Rahmah Ali Kudar is facing one of the most important decisions of her life. Her daughter, Huda, is 4 years old, and Kudar must decide whether to submit her to so-called female circumcision, an appalling practice to Westerners surgical removal of the clitoris and labia that remains a rite of passage for girls throughout much of Africa. Yet Rahmah doesn't live in Africa; she lives in Copenhagen, where the custom is widespread enough to have stirred vocal opposition. Female genital mutilation is specifically against the law in Denmark, Britain, Norway, Sweden and Switzerland and is outlawed in other European countries, such as France, by laws on violence against children; but in March the Danish government introduced legislation making it a crime to take girls or young women to another country to be circumcised. Kudar, who is now 32, underwent the procedure in Somalia when she was 9, and will probably spare Huda the operation. "I face so many medical problems myself that I don't want to give the same problems to my daughter," she says.
A growing number of the estimated 17,300 Somalis in Denmark disapprove of female circumcision, but many others still feel the tug of this tradition; some Somali parents skirted the law by taking their daughters to Somalia or an Arab state for the operation. "In Africa it's a very common practice deeply rooted in tradition," says Amel Fahmy, an expert on female circumcision at the World Health Organization. "In some societies it's a rite of passage from childhood. In others it ensures chastity, while in some societies it's a sign of cleanliness." The new Danish law provides for six to 10 years in jail for a parent who takes his or her child abroad for the operation, regardless of whether the procedure is legal in the third country or not. "It's such a disgusting assault against girls," says Eva Kjer Hansen, the social-policy spokeswoman for Denmark's ruling Liberal Party. "It's simply unacceptable behavior."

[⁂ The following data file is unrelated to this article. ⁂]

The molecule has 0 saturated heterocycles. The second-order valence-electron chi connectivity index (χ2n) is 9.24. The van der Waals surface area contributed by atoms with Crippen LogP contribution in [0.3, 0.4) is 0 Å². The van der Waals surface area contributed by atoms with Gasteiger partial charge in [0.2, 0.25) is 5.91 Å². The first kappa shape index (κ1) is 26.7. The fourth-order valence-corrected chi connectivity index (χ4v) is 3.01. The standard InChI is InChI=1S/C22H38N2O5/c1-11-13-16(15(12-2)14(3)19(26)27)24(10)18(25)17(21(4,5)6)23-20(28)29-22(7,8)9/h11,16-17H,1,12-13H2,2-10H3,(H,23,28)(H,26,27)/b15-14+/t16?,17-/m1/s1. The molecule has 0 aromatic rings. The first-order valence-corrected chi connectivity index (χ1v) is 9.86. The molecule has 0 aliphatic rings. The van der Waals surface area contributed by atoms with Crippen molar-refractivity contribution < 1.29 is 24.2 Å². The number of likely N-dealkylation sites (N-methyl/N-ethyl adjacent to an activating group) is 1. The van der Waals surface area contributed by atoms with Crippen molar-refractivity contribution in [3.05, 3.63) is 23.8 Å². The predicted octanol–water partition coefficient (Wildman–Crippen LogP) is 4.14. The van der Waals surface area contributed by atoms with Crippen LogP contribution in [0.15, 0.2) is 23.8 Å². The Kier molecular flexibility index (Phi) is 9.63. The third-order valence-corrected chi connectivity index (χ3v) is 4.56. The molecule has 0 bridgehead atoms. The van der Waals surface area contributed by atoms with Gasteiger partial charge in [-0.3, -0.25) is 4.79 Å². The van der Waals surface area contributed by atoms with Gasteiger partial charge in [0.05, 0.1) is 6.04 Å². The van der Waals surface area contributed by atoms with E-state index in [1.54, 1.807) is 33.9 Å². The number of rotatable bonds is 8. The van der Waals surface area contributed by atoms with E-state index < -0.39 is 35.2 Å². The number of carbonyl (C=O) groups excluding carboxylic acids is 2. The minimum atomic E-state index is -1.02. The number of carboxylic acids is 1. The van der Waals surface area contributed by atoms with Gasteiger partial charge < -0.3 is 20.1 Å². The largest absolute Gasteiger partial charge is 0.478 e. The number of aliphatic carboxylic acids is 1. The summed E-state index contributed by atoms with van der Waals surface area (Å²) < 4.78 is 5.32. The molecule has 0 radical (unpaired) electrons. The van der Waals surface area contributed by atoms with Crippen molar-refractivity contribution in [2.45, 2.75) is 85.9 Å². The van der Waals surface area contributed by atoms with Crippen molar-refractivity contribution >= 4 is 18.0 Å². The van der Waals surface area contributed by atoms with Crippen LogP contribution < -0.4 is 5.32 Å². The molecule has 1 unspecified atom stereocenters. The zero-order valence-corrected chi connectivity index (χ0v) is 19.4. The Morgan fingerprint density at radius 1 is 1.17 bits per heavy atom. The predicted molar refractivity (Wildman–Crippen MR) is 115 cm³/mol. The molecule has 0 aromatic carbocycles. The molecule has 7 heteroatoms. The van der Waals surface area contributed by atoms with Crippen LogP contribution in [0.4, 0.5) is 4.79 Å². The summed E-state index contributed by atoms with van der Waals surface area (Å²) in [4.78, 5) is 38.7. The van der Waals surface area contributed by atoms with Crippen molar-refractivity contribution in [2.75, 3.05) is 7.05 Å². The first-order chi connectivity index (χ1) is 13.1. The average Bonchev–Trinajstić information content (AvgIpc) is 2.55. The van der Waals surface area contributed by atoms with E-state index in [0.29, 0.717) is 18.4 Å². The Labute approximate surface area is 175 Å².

A bill introducing a similar law is wending its way through the British Parliament, where it had a second reading two months ago. "This is a human-rights issue, it's a woman's issue and one that very much needs to be addressed," says Ann Clwyd, the M.P. for Cynon Valley, Wales, who sponsored the measure. In France, while statistics are scarce, very rough estimates have determined that 30,000 women and girls may have suffered the procedure. A woman of Mauritanian origin received a three-year suspended sentence in Paris in March for having her French daughter circumcised in Africa.
The practice is common in 28 African countries, where an estimated 100 million women are circumcised. The origins of the tradition are murky; some imbue the ritual with Muslim religious significance, but Muslim scholars say there is no religious basis for it. The type of mutilation practiced in Africa has three levels of severity. The first level involves removing part of the clitoris. The next level, excision, involves removal of part or all of the labia minora. The most severe form, called infibulation, is the removal of the clitoris, labia minora and part of the labia majora, which are then sewn shut. Because medical personnel often refuse to perform the operation, says Amina Kamil Jibrel, a Somali woman who offers counseling to other Somalis at a municipal office in Copenhagen, it is usually carried out by a woman lacking medical training and knowledge of infection. When she was circumcised at 6, Jibrel says she couldn't move for a week: "You sit on the floor for seven days and your legs are tied together with a piece of cloth so you can't move and the wound will heal."
Next One Faith Divided